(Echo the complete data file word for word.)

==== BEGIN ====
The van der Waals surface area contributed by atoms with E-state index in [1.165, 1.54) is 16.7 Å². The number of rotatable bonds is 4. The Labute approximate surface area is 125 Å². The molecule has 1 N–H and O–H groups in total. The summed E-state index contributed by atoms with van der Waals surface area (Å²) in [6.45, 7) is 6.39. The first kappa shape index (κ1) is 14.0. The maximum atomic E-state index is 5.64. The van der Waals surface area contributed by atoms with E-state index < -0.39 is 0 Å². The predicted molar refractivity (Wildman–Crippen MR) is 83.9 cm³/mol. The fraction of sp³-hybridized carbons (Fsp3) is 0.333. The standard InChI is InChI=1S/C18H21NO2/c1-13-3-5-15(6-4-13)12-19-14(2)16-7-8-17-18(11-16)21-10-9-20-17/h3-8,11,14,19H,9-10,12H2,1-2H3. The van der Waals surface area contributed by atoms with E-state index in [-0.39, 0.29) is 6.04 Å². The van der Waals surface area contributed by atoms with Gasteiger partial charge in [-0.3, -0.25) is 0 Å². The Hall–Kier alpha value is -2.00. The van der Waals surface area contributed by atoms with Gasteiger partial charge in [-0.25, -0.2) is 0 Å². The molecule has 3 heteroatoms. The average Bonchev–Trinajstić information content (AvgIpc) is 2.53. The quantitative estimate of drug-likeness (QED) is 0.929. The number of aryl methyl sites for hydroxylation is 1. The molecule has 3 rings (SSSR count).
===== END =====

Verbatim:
The van der Waals surface area contributed by atoms with E-state index in [1.165, 1.54) is 16.7 Å². The number of rotatable bonds is 4. The Labute approximate surface area is 125 Å². The molecule has 1 N–H and O–H groups in total. The summed E-state index contributed by atoms with van der Waals surface area (Å²) in [6.45, 7) is 6.39. The first kappa shape index (κ1) is 14.0. The maximum atomic E-state index is 5.64. The van der Waals surface area contributed by atoms with E-state index < -0.39 is 0 Å². The predicted molar refractivity (Wildman–Crippen MR) is 83.9 cm³/mol. The fraction of sp³-hybridized carbons (Fsp3) is 0.333. The standard InChI is InChI=1S/C18H21NO2/c1-13-3-5-15(6-4-13)12-19-14(2)16-7-8-17-18(11-16)21-10-9-20-17/h3-8,11,14,19H,9-10,12H2,1-2H3. The van der Waals surface area contributed by atoms with E-state index in [-0.39, 0.29) is 6.04 Å². The van der Waals surface area contributed by atoms with Gasteiger partial charge in [-0.3, -0.25) is 0 Å². The Hall–Kier alpha value is -2.00. The van der Waals surface area contributed by atoms with Gasteiger partial charge in [-0.25, -0.2) is 0 Å². The molecule has 3 heteroatoms. The average Bonchev–Trinajstić information content (AvgIpc) is 2.53. The quantitative estimate of drug-likeness (QED) is 0.929. The number of aryl methyl sites for hydroxylation is 1. The molecule has 3 rings (SSSR count).